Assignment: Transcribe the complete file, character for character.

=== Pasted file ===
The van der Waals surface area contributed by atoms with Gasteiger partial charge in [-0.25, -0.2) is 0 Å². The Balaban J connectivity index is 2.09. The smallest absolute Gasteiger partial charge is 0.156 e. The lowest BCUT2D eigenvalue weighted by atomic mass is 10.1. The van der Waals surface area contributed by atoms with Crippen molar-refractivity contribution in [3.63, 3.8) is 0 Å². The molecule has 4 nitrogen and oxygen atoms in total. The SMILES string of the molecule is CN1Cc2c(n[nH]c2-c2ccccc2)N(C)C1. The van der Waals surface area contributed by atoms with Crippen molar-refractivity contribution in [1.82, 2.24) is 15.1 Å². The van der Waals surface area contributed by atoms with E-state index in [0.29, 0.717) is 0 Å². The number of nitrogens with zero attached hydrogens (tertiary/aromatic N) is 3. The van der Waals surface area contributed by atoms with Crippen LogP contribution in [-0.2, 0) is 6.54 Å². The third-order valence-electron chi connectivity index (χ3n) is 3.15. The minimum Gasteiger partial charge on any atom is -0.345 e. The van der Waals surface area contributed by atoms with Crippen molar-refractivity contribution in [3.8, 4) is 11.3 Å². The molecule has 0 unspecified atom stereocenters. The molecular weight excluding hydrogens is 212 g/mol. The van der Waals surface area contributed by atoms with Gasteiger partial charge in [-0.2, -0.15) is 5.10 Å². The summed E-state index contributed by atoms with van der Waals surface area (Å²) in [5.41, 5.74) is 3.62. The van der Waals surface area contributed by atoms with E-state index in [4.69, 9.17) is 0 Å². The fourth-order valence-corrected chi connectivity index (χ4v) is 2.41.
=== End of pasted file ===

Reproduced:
The van der Waals surface area contributed by atoms with Gasteiger partial charge in [-0.25, -0.2) is 0 Å². The Balaban J connectivity index is 2.09. The smallest absolute Gasteiger partial charge is 0.156 e. The lowest BCUT2D eigenvalue weighted by atomic mass is 10.1. The van der Waals surface area contributed by atoms with Crippen molar-refractivity contribution in [3.63, 3.8) is 0 Å². The molecule has 4 nitrogen and oxygen atoms in total. The SMILES string of the molecule is CN1Cc2c(n[nH]c2-c2ccccc2)N(C)C1. The van der Waals surface area contributed by atoms with Crippen molar-refractivity contribution in [1.82, 2.24) is 15.1 Å². The van der Waals surface area contributed by atoms with E-state index in [0.29, 0.717) is 0 Å². The number of nitrogens with zero attached hydrogens (tertiary/aromatic N) is 3. The van der Waals surface area contributed by atoms with Crippen LogP contribution in [-0.2, 0) is 6.54 Å². The third-order valence-electron chi connectivity index (χ3n) is 3.15. The minimum Gasteiger partial charge on any atom is -0.345 e. The van der Waals surface area contributed by atoms with Crippen molar-refractivity contribution in [3.8, 4) is 11.3 Å². The molecule has 0 unspecified atom stereocenters. The molecular weight excluding hydrogens is 212 g/mol. The van der Waals surface area contributed by atoms with Gasteiger partial charge in [-0.2, -0.15) is 5.10 Å². The summed E-state index contributed by atoms with van der Waals surface area (Å²) in [5.41, 5.74) is 3.62. The van der Waals surface area contributed by atoms with E-state index in [4.69, 9.17) is 0 Å². The fourth-order valence-corrected chi connectivity index (χ4v) is 2.41.